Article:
Black River Orchard by Chuck Wendig. I also just finished this one (in hardcover) and Wendig knocks it out of the park over and over again. A blessed/cursed apple, a hunt through history, a town consumed, and as usual, some strong female protagonists who race against time to save the ones they love. I couldn’t wait to go to bed each night to dig back into this one.
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This is some scary sh*t
The Only Good Indians by Steven Graham Jones. My best book of 2020 and the one horror book I recommend above all others. I literally could not put it down… except alone at night, I had to put it down and make sure my doors were all locked. Literally, I did this. This book was truly scary in a way I haven’t experienced in a long time, and it moved so fast that there were times I’d startle, go back a few paragraphs, and say, “Wait, what the (bleep) did I just read?” It’s brilliant and beautiful and I will be re-consuming every page starting today, as I just finished the last page of Wendig. No content warnings, it’s just terrifying, and belongs in a category of its own.
The Library at Mount Char by Scott Hawkins. How many times have I talked about this book? A zillion, because it’s one of my top ten of all time. It’s not traditional horror, but be warned—this book is very messed up. (No content warnings, other than violence—I wouldn’t say it’s at all gory, but it’s dark as hell.) From the very first page, it flings open the door, punches you in the face, and doesn’t let up until the very last scene. It’s glorious and horrible and completely un-put-down-able. I’ve never read anything like it to this day, although it’s not for the faint of heart.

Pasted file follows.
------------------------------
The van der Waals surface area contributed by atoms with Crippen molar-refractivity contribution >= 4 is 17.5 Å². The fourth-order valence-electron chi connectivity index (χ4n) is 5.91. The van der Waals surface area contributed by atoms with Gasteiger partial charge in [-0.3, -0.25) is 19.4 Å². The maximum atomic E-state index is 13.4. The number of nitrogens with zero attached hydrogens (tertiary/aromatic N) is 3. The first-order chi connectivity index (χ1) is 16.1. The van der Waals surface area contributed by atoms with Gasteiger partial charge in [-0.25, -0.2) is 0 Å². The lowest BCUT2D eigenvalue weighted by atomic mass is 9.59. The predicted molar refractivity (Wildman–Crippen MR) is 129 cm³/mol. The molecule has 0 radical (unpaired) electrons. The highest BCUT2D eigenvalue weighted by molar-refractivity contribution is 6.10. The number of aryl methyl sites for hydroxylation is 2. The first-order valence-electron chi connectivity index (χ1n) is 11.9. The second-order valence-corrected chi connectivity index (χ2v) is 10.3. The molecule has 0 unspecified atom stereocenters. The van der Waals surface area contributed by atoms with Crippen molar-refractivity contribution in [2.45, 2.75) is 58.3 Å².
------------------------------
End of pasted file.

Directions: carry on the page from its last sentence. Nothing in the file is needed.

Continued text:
Mary: An Awakening of Terror, by Nat Cassidy. I listened to this on Audible, and it was a WILD ride. To start, our protagonist is a premenopausal women alive in a world which undervalues and underestimates women of a certain age, which I loved (and was a character all unto itself). The narration was impeccable—highly recommend listening versus reading. The tale was disturbing, thought-provoking, at times gory, and darkly laughable. (The author’s content warnings include mutilation, animal death, and implied sexual trauma.)
We are All Completely Fine, by Daryl Gregory. What I like the best about this book is how it just throws you right into the deep end, with no preamble or warning—just “HERE ARE OUR MONSTERS.” And lord, there are monsters. I don’t want to give too much away (and you kind of just need to experience it for yourself), but reader beware. This one is so dark, it bleeds. (Content warning: Graphic scenes and extensive discussions of mutilation/abuse.)
Her Body and Other Parties by Carmen Maria Machado. This is horror all grown up, elegant, sharp, and pitch perfect. These short stories all have their own flair, but the narrative that ties them all together are the realities of women’s lives and the terrible things visited upon their bodies. There is violence and sexuality, and it is unapologetically subversive.